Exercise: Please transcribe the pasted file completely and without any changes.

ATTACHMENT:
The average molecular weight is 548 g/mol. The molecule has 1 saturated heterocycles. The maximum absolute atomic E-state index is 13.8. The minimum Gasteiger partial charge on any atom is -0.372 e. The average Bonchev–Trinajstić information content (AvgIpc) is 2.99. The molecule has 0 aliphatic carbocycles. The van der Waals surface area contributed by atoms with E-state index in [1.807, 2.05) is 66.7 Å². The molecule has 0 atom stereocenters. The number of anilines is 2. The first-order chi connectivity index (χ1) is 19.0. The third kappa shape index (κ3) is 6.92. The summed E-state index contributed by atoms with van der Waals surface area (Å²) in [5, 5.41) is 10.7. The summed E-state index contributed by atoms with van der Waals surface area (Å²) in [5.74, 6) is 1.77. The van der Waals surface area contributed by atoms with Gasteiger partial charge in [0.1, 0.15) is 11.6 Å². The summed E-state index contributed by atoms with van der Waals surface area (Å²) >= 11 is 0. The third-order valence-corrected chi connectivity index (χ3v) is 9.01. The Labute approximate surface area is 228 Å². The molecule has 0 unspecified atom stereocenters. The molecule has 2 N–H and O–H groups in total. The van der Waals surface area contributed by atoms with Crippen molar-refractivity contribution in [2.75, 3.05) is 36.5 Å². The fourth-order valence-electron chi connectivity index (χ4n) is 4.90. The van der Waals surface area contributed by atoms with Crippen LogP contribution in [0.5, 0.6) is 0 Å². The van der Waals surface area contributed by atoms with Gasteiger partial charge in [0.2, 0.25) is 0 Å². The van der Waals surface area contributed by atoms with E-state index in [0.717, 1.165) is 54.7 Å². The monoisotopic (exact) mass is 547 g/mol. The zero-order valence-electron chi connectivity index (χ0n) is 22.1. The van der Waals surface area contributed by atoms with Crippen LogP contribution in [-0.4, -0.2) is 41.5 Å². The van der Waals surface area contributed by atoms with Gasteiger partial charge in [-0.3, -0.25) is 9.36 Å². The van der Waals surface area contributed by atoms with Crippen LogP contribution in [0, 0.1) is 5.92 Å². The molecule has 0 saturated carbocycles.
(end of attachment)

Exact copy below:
The average molecular weight is 548 g/mol. The molecule has 1 saturated heterocycles. The maximum absolute atomic E-state index is 13.8. The minimum Gasteiger partial charge on any atom is -0.372 e. The average Bonchev–Trinajstić information content (AvgIpc) is 2.99. The molecule has 0 aliphatic carbocycles. The van der Waals surface area contributed by atoms with E-state index in [1.807, 2.05) is 66.7 Å². The molecule has 0 atom stereocenters. The number of anilines is 2. The first-order chi connectivity index (χ1) is 19.0. The third kappa shape index (κ3) is 6.92. The summed E-state index contributed by atoms with van der Waals surface area (Å²) in [5, 5.41) is 10.7. The summed E-state index contributed by atoms with van der Waals surface area (Å²) in [5.74, 6) is 1.77. The van der Waals surface area contributed by atoms with Gasteiger partial charge in [0.1, 0.15) is 11.6 Å². The summed E-state index contributed by atoms with van der Waals surface area (Å²) >= 11 is 0. The third-order valence-corrected chi connectivity index (χ3v) is 9.01. The Labute approximate surface area is 228 Å². The molecule has 0 unspecified atom stereocenters. The molecule has 2 N–H and O–H groups in total. The van der Waals surface area contributed by atoms with Crippen molar-refractivity contribution in [2.75, 3.05) is 36.5 Å². The fourth-order valence-electron chi connectivity index (χ4n) is 4.90. The van der Waals surface area contributed by atoms with Crippen LogP contribution in [0.5, 0.6) is 0 Å². The van der Waals surface area contributed by atoms with Gasteiger partial charge in [0.2, 0.25) is 0 Å². The van der Waals surface area contributed by atoms with E-state index in [0.717, 1.165) is 54.7 Å². The monoisotopic (exact) mass is 547 g/mol. The zero-order valence-electron chi connectivity index (χ0n) is 22.1. The van der Waals surface area contributed by atoms with Crippen LogP contribution in [-0.4, -0.2) is 41.5 Å². The van der Waals surface area contributed by atoms with Gasteiger partial charge in [-0.3, -0.25) is 9.36 Å². The van der Waals surface area contributed by atoms with Crippen LogP contribution in [0, 0.1) is 5.92 Å². The molecule has 0 saturated carbocycles.